Contextual moderators of the link between national and European identity among European youth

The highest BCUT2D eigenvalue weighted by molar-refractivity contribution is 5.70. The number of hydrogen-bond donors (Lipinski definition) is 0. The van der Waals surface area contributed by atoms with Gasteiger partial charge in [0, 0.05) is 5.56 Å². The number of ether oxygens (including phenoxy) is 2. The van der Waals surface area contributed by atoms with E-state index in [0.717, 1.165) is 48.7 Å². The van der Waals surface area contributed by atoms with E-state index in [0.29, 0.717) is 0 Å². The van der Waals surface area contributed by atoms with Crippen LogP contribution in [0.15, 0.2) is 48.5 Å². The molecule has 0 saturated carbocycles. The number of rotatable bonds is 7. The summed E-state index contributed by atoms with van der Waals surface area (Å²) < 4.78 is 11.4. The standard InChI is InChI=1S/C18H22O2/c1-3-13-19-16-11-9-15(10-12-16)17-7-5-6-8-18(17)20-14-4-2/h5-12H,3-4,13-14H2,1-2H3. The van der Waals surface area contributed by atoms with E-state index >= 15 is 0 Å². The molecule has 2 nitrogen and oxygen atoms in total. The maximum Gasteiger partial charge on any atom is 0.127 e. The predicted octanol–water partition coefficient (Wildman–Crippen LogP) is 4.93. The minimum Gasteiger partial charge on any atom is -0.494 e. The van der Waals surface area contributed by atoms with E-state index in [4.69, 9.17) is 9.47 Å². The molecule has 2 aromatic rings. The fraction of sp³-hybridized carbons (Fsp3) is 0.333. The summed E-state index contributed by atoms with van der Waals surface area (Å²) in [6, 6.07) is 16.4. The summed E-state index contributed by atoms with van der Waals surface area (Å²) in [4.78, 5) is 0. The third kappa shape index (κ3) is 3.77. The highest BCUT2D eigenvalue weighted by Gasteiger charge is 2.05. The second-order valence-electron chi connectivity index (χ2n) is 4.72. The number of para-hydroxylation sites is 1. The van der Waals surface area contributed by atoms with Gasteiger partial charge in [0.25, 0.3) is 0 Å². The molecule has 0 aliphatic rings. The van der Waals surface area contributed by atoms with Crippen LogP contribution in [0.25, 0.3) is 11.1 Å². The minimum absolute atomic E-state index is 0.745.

Identification with Europe can constitute an important part of psychological citizenship for European citizens. From a self-categorization perspective, higher-order (e.g. with Europe) and lower order subgroup identities (e.g. with the nation) may interfere with each other if they are seen as incompatible. We were interested in contextual moderators at school and country level of youth’ national identity on identification with Europe. We used multi-level regression analyses based on data from the International Civic and Citizenship Education Study, collected from 14-year old students (n = 71,282) from 22 European countries. Results showed strong positive effects of national identity at the individual, and classroom-level on European identity. However, main effects of national identity at the individual level were qualified by a number of interactions with contextual-level moderators. The relationship between national and European identity was weaker for adolescents attending classrooms or living in countries with lower average levels of trust in EU institutions. Living in countries with higher gender and income inequalities, less friendly immigration policies, and a communist past lessened the association between national and European identity. Results point to the powerful effects of context in shaping the relationship between national and European identity.